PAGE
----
What Are The Types of Power of Attorney?

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Posted by heritagelaw on Apr 3, 2020 in Blog, Wills & Estate

Have you ever thought about creating a power of attorney?

A power of attorney is a document in which one person appoints someone else to act on his or her behalf. This individual is known as the “donor” while the appointed person is known as the “attorney”.

Many individuals choose to create a power of attorney as they approach old age so that the appointed individual can manage his or her property. Others may implement a power of attorney to handle financial affairs if they are travelling.

While having one is a good way to protect your finances, the type of power of attorney you implement is important.

There are four types of power of attorney, each with their own specific purposes.

What is a Power of Attorney?

In order to create a power of attorney, the donor must be an adult capable of making his or her own decisions at the time the power of attorney is signed.

The attorney does not need to be a lawyer. They do, however, have to be a capable adult and should be someone that the donor trusts completely.

He or she has complete authority to deal with the financial and legal affairs of the donor – to what degree depends on the limitations and restrictions specified in the power of attorney document.

The attorney is responsible for acting in the best interest of the donor. They are also expected to avoid situations where there is a conflict of interest as well as keep your property and money separate from their own.

A power of attorney should not be confused with either a Last Will and Testament or a Living Will. The power of attorney is invalidated when the donor dies. A power of attorney cannot be used to handle property and finances after the donor dies.

The Types of Power of Attorney

General Power of Attorney

When a power of attorney is considered “general”, this means that the attorney can perform almost any act that the donor can perform. This includes opening financial accounts and managing personal finances.

A person may choose to create a general power of attorney in order to give money managers the authority to buy and sell investments on behalf of the donor.

This arrangement is automatically terminated when the donor becomes mentally incapacitated or passes away.

Durable Power of Attorney

A durable power of attorney is an arrangement that allows the attorney to act on the donor’s behalf just as the general power of attorney.

The difference here is that the durable power of attorney maintains the power of attorney even after the donor becomes mentally incapacitated.

This type of power of attorney is often used when individuals wish to have one trusted person deal with their finances and other responsibilities should they become mentally incapable of doing so.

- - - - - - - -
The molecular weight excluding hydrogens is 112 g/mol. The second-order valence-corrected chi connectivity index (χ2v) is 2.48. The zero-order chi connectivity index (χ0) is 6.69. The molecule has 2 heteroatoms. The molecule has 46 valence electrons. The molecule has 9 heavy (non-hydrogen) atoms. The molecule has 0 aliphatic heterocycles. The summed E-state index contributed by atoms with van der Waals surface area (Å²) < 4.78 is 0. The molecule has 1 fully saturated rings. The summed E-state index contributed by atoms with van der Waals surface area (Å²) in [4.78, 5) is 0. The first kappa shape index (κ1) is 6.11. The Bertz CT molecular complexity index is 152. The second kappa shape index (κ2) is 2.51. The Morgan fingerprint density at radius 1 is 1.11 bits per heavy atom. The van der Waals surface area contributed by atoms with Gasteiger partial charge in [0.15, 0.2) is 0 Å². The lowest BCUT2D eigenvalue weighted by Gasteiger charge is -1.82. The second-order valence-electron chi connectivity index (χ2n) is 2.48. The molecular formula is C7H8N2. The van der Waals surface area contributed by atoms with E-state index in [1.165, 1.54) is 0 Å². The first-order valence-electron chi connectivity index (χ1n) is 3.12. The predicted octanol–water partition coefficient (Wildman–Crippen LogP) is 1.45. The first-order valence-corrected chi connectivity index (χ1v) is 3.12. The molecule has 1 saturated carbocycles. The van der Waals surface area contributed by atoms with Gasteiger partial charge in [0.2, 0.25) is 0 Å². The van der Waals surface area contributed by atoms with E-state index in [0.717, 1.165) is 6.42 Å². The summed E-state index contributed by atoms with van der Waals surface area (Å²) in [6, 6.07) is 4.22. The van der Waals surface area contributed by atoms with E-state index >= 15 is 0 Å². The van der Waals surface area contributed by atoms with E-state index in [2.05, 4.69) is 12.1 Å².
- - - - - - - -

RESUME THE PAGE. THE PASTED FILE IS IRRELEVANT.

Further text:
Special or Limited Power of Attorney

Special or limited power of attorney grants the attorney specific powers related to certain areas of the donor’s life. For example, the attorney may be given the authority to sell the donor’s property if they are not available to do so.

Because special power of attorney is limited to what is specified in the signed document, it is important that the donor is abundantly clear about what power they wish to bestow upon the attorney.

Donors can also create more than one special power of attorney to assign different responsibilities to different individuals.

Springing Durable Power of Attorney

In some areas, a springing durable power of attorney is available. It becomes effective when a specific event occurs in the donor’s life, such as becoming mentally incapacitated.

For example, someone in the military may implement a springing durable power of attorney in case they are deployed overseas or in case they are disabled during their service. This way, an attorney is automatically appointed and can take care of the individual’s financial affairs.

Having a spring durable power of attorney prevents confusion and conflict involving an individual’s property and finances.

How Important Is It to Have a Power of Attorney?

You may believe that having a will to sort out your assets after your death is a sufficient way to protect your finances and property.

However, have you ever considered what would happen to your assets if you no longer had the capacity to make decisions about these things?

Without a power of attorney, your family cannot access your assets. Unless your accounts are in joint names with your spouse, the banks have every right to freeze your accounts until an alternative form of authority is given.

Without a power of attorney, should you become mentally incapacitated, your spouse or family member will have to initiate proceedings and applications to gain statutory guardianship over your assets and finances. This can be a long and expensive process.

Without a power of attorney, the family member applying for guardianship may not be the individual you would choose to handle your affairs.

By signing a power of attorney, you are protecting yourself should anything happen to you in the future. You are ensuring that your affairs are handled exactly the way you want them to be handled.

Choosing the type of power of attorney appropriate to your situation, and filling out the necessary paperwork, can be confusing and frustrating.

To make sure the process is taken care of thoroughly and properly, contact our experienced lawyers at Heritage Law for more information.